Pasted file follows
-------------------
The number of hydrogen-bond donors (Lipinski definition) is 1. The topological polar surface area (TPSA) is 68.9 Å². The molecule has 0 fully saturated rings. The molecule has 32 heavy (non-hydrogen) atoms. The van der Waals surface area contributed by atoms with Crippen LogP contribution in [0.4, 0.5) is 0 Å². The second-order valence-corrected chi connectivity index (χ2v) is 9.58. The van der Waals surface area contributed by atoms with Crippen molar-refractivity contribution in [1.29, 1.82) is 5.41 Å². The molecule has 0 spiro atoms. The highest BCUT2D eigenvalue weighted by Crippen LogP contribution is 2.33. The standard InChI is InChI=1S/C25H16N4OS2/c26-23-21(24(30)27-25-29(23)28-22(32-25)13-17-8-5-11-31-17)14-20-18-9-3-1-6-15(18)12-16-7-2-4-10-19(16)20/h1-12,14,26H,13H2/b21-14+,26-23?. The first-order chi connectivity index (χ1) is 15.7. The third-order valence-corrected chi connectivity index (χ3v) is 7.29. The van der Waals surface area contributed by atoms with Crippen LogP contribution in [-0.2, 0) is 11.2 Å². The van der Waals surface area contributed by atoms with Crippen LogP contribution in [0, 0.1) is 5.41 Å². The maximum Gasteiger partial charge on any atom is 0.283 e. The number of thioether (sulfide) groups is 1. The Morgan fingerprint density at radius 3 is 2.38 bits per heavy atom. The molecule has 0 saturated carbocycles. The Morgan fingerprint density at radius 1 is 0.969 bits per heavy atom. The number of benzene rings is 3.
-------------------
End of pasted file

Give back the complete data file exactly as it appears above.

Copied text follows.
The number of hydrogen-bond donors (Lipinski definition) is 1. The topological polar surface area (TPSA) is 68.9 Å². The molecule has 0 fully saturated rings. The molecule has 32 heavy (non-hydrogen) atoms. The van der Waals surface area contributed by atoms with Crippen LogP contribution in [0.4, 0.5) is 0 Å². The second-order valence-corrected chi connectivity index (χ2v) is 9.58. The van der Waals surface area contributed by atoms with Crippen molar-refractivity contribution in [1.29, 1.82) is 5.41 Å². The molecule has 0 spiro atoms. The highest BCUT2D eigenvalue weighted by Crippen LogP contribution is 2.33. The standard InChI is InChI=1S/C25H16N4OS2/c26-23-21(24(30)27-25-29(23)28-22(32-25)13-17-8-5-11-31-17)14-20-18-9-3-1-6-15(18)12-16-7-2-4-10-19(16)20/h1-12,14,26H,13H2/b21-14+,26-23?. The first-order chi connectivity index (χ1) is 15.7. The third-order valence-corrected chi connectivity index (χ3v) is 7.29. The van der Waals surface area contributed by atoms with Crippen LogP contribution in [-0.2, 0) is 11.2 Å². The van der Waals surface area contributed by atoms with Crippen LogP contribution in [0, 0.1) is 5.41 Å². The maximum Gasteiger partial charge on any atom is 0.283 e. The number of thioether (sulfide) groups is 1. The Morgan fingerprint density at radius 3 is 2.38 bits per heavy atom. The molecule has 0 saturated carbocycles. The Morgan fingerprint density at radius 1 is 0.969 bits per heavy atom. The number of benzene rings is 3.